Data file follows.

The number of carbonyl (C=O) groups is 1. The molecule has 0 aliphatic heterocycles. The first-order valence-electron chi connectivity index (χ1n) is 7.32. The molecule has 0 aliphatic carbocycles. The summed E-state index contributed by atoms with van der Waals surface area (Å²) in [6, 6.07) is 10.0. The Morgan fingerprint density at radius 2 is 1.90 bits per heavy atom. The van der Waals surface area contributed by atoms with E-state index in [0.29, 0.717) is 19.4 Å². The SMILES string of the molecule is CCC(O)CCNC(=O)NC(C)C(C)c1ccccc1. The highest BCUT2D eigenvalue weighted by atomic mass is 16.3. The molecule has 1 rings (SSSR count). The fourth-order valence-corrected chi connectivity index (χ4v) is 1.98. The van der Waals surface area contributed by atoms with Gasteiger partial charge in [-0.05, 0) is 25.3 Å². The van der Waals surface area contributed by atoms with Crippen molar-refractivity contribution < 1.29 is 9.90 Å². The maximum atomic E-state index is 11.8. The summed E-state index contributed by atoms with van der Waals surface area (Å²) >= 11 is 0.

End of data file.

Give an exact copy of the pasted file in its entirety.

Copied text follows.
The number of carbonyl (C=O) groups is 1. The molecule has 0 aliphatic heterocycles. The first-order valence-electron chi connectivity index (χ1n) is 7.32. The molecule has 0 aliphatic carbocycles. The summed E-state index contributed by atoms with van der Waals surface area (Å²) in [6, 6.07) is 10.0. The Morgan fingerprint density at radius 2 is 1.90 bits per heavy atom. The van der Waals surface area contributed by atoms with E-state index in [0.29, 0.717) is 19.4 Å². The SMILES string of the molecule is CCC(O)CCNC(=O)NC(C)C(C)c1ccccc1. The highest BCUT2D eigenvalue weighted by atomic mass is 16.3. The molecule has 1 rings (SSSR count). The fourth-order valence-corrected chi connectivity index (χ4v) is 1.98. The van der Waals surface area contributed by atoms with Gasteiger partial charge in [-0.05, 0) is 25.3 Å². The van der Waals surface area contributed by atoms with Crippen molar-refractivity contribution < 1.29 is 9.90 Å². The maximum atomic E-state index is 11.8. The summed E-state index contributed by atoms with van der Waals surface area (Å²) >= 11 is 0.